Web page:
Prognosis is typically poor, due to the locally aggressive nature of these tumours, with the 10-year survival approximately 40%.
For clival/spheno-occipitial lesions differentials to consider include:
- chondrosarcoma of skull base
- meningioma of skull base
- pituitary macroadenoma
- ecchordosis physaliphora
For vertebral lesions, consider:
- neural arch > vertebral body
- thoracic spine is the most commonly involved spinal region
- chondroid matrix (rings & arcs)
- similar MRI appearance to chordomas (low to intermediate signal intensity on T1, hyperintense on T2, enhances)
giant cell tumour
- location: sacrum > thoracic spine > cervical spine > lumbar spine
- no mineralised matrix
- heterogeneous intermediate to hyperintense T2 signal
- hypointense on T1; variably hyperintense on T2
- often multiple, involving vertebral bodies and posterior elements
- destructive vertebral body lesion (similar appearance to lytic metastases)
- multifocal disease
- heterogenous T2 signal
The differential diagnosis for bone tumours is dependent on the age of the patient, with a very different set of differentials for the paediatric patient.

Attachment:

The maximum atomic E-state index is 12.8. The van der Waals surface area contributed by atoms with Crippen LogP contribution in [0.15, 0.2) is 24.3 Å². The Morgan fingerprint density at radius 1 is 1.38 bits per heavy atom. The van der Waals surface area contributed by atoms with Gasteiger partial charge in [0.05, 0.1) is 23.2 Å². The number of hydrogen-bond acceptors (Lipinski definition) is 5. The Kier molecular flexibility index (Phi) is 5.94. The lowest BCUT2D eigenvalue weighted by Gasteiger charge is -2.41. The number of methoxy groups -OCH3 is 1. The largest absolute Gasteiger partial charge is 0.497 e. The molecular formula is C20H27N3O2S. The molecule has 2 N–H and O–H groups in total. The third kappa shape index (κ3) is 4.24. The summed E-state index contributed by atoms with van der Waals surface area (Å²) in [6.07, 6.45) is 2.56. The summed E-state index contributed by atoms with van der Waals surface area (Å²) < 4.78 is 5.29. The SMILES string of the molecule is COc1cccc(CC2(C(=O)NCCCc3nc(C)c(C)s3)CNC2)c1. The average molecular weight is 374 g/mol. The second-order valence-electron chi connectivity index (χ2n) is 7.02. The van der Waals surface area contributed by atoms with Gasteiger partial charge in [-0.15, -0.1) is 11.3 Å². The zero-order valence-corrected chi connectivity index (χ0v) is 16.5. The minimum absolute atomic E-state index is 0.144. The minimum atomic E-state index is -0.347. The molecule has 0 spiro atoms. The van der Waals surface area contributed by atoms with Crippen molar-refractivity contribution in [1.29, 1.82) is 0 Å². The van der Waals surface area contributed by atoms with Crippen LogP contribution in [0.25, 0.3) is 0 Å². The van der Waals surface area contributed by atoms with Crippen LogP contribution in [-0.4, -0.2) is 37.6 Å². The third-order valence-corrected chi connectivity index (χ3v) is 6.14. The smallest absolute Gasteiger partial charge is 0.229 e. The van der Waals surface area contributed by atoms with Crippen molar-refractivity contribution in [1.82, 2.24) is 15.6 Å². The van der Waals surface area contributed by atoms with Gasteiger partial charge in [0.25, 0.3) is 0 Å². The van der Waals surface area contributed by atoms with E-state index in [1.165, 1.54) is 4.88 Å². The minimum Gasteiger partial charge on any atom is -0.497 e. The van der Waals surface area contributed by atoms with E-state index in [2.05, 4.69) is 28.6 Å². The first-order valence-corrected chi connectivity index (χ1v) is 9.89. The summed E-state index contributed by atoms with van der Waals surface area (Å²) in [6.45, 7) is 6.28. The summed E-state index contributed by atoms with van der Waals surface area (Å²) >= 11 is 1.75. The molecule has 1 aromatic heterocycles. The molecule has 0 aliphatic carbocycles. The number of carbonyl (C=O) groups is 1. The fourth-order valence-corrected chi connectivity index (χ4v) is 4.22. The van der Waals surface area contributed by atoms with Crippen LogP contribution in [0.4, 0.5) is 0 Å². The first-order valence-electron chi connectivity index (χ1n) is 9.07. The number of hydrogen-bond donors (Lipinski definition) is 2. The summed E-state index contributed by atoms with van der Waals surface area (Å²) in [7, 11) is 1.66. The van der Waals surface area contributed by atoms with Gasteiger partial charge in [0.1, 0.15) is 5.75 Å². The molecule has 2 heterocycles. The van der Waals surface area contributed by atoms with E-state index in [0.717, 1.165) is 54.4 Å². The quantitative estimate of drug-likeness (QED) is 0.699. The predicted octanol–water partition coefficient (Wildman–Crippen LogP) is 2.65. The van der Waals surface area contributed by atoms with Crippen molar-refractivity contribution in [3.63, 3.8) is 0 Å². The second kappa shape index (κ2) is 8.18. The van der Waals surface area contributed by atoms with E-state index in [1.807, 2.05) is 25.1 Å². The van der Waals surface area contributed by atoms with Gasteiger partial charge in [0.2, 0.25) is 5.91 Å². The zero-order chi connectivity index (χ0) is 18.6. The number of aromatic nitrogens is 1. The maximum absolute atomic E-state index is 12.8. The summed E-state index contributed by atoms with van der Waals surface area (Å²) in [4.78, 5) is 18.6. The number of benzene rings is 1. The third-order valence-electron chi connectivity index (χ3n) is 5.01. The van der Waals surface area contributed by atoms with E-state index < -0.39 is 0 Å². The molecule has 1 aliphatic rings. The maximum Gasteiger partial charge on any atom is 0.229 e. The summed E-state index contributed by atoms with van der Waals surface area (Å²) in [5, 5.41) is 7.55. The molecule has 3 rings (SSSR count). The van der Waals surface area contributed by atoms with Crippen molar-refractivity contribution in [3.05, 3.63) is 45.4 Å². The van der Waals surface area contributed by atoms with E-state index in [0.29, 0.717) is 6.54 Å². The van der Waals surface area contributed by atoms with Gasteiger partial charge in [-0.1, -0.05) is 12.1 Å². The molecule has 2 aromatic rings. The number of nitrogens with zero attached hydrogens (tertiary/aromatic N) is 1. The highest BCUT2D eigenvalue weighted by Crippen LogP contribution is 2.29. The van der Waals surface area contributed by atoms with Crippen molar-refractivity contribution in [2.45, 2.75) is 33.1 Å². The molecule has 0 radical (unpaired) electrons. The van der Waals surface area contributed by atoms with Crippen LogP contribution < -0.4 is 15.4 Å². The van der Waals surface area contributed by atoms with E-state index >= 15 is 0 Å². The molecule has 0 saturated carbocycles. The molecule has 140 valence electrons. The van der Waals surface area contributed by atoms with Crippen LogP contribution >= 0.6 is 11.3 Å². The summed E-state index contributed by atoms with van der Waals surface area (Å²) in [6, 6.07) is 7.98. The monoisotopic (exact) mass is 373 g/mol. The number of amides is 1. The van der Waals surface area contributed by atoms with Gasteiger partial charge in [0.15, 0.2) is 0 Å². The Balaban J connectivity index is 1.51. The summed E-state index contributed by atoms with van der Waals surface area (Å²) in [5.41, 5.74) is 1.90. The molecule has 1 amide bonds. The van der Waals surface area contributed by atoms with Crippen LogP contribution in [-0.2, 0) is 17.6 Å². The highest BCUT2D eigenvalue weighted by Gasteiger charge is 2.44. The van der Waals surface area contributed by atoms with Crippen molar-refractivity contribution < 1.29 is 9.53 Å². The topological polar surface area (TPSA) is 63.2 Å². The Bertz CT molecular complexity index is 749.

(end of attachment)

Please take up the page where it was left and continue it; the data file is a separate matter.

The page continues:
- bone-forming tumours
- cartilage-forming tumours
- chondromyxoid fibroma
- fibrous bone lesions
- bone marrow tumours
- other bone tumours or tumour-like lesions
- aneurysmal bone cyst
- benign fibrous histiocytoma
- giant cell tumour of bone
- Gorham massive osteolysis
- haemophilic pseudotumour
- intradiploic epidermoid cyst
- intraosseous lipoma
- musculoskeletal angiosarcoma
- musculoskeletal haemangiopericytoma
- primary intraosseous haemangioma
- simple bone cyst
- impending fracture risk
Pituitary region masses
- pituitary adenoma (commonest in the adult population)
- hypothalamic astrocytoma/glioma
- chiasmatic astrocytoma
- optic nerve glioma
- dermoid (CNS) / epidermoid / intracranial teratoma
- pituitary metastases
- granular cell tumour of the pituitary (pituitary choristoma)
- pilocytic astrocytoma of the neurohypophysis (infundibuloma)
- cellular infiltrates
- other lesions